A bit of explanation is due. Some folks might already know I'm not a proponent of alcohol stoves. I'm not militant or anything about it, I even own a couple, and like any good piece of gear they have their pluses and minuses. There are times when they are essential and times when they are not. I just don't see them as being essential in as many places and applications as other folks do. This post is part of the research and work I'm doing to choose gear for a 120 mile through hike of the Lone Star Hiking Trail. I'm allowing a week on the trail without resupply.
About this time last year I wrote a post at HammockForums.net comparing my JetBoil stove to a Cheapo Chinese Pocket Rocket. The stoves are available on Ebay and Amazon over a wide range of prices. I've seen them going for anywhere from a couple of bucks to over twenty.
As a result of that comparison, I sold my Jet Boil stove and kept the extra Jet Boil cup to use with the Cheapo. Then I sold the cup as it wasn't working out with the cookset I was building at the time. Both the 10 and 12 cm IMUSA cups were working well with the cookset as my primary specification was that a fuel canister for the stove would fit in it. I also got a weight advantage as the IMUSA cups weighed about half as much as the Jetboil cup.
The Old Cookset With A Couple Of Extras
But I got to missing the speed with which the Jetboil cup could boil water. The results of that comparison showed that its the cup that works the magic, not the stove. But since it didn't work as a carrier for all of my kitchen items, I resisted the temptation to get another. Then I read about the OliCamp in a post at Section Hiker (I'm not going to load this report with a bunch of pictures, those on the Section Hiker post do the job better than I can). It seemed like it might be just the thing, but at +/-$30 plus shipping, I wasn't interested in another experiment, especially if it failed. Then Millergear offered one in the For Sale Section for about half that price and I jumped on it like a chicken on a june bug.
When I got it, I liked it right away. Its the same diameter as the 12 cm IMUS, but a bit taller. I could fit all three sizes of isobutane/propane canisters currently available in it and still have room for the spork, canister stand, stove, and wash up stiff inside, and because it has a handle I could leave the pot grabber behind. The cozy for the outside of the IMUSA cup fit on it on the outside, and if I use the small sized canister I can fit the cozy I used on the outside of my cookset inside the pot, so I lose the weight of the coffee can. It comes with its own cover, too. But my heart sank a bit when I wieghed it and it came out at 6.5 ounces where the IMUSA was at 3.3.
Wanting to give it a chance, I did a test boil. Now, the best boil I got out of my Jetboil was a bit over three minutes, and the best I've gotten using the IMUSA cup was right around 4, or a shade under. This thing brought two cups of water to a boil at around 2:45. I was impressed. So I set out to perform another test, one a bit more meaningful to me. I wanted to see how many boils I could get out of one small canister.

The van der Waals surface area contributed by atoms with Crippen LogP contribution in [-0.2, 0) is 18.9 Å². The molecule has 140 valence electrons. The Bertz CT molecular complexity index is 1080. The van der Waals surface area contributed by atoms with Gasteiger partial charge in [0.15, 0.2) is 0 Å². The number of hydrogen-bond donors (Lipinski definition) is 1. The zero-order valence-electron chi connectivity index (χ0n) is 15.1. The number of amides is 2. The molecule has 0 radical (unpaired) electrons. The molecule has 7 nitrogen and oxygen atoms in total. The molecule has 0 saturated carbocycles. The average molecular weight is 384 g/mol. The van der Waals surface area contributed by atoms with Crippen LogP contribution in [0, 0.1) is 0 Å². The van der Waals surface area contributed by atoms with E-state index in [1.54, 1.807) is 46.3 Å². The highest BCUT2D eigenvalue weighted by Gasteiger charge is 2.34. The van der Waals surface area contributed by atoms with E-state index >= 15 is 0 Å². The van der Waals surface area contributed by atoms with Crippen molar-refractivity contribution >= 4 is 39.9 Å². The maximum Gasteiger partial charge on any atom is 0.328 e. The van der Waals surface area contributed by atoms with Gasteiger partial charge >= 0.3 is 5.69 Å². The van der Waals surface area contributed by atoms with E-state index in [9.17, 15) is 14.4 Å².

I started out trying to see how many boils I could get out of the IMUSA, too, but I'll have to admit that a couple of times I got distracted on the internet while waiting the nearly four minutes it was taking, so I stopped because it got to the point where it wasn't going to be a fair test. That only happened once with the Olicamp. It boiled water so fast that I hardly had time to get interested in something else before it started chugging out steam. If anything else, this is the pot for the ADD crowd.
Anyway, I sat down every night and boiled two cups of water to make chamomile tea with before I went to bed (Shut up. I've been doing that since my Grandmother started me on it when I was a kid). How many nights did it take? I put a hash mark on the canister every time it boiled. Here's the result:
That's 22 boils. I figure I can get 23 or 24 on the trail when I'm paying attention and shut it off as soon as steam comes out the port instead of waiting for a full rolling boil. The best I can remember getting out of the IMUSA was 16.
The complete coffee can cookset with a full canister of fuel weighs 22 ounces. I was surprised to find that with the items left out and a bit of tweaking, I got the same thing into the Olicamp at 22.6.
21 ounces of HEET weighs 23.10 ounces, not counting multiple containers or the cookset.
What this means to me is that the Olicamp's place is for long distance trips, especially if resupply might be difficult or spotty.
Figuring on two hot meals a day:
I can reliably count on going 7 days carrying the IMUSA set up.
I can reliably count on going 11 days carrying the Olicamp with approximately the same weight.
I can reliably count on going 10 days with HEET as a fuel, but the fuel alone weighs more than the system that allows me 11 days.
The only option above for three hot meals a day for a week is the Olicamp.
I'm figuring that on the 120 mile hike, I'll be seven days on the trail. I'm taking the Olicamp. I can do it with essentially the same weight as both the IMUSA set and the Alky Stove, but I can have two hot meals a day and still have that chamomile tea before bedtime.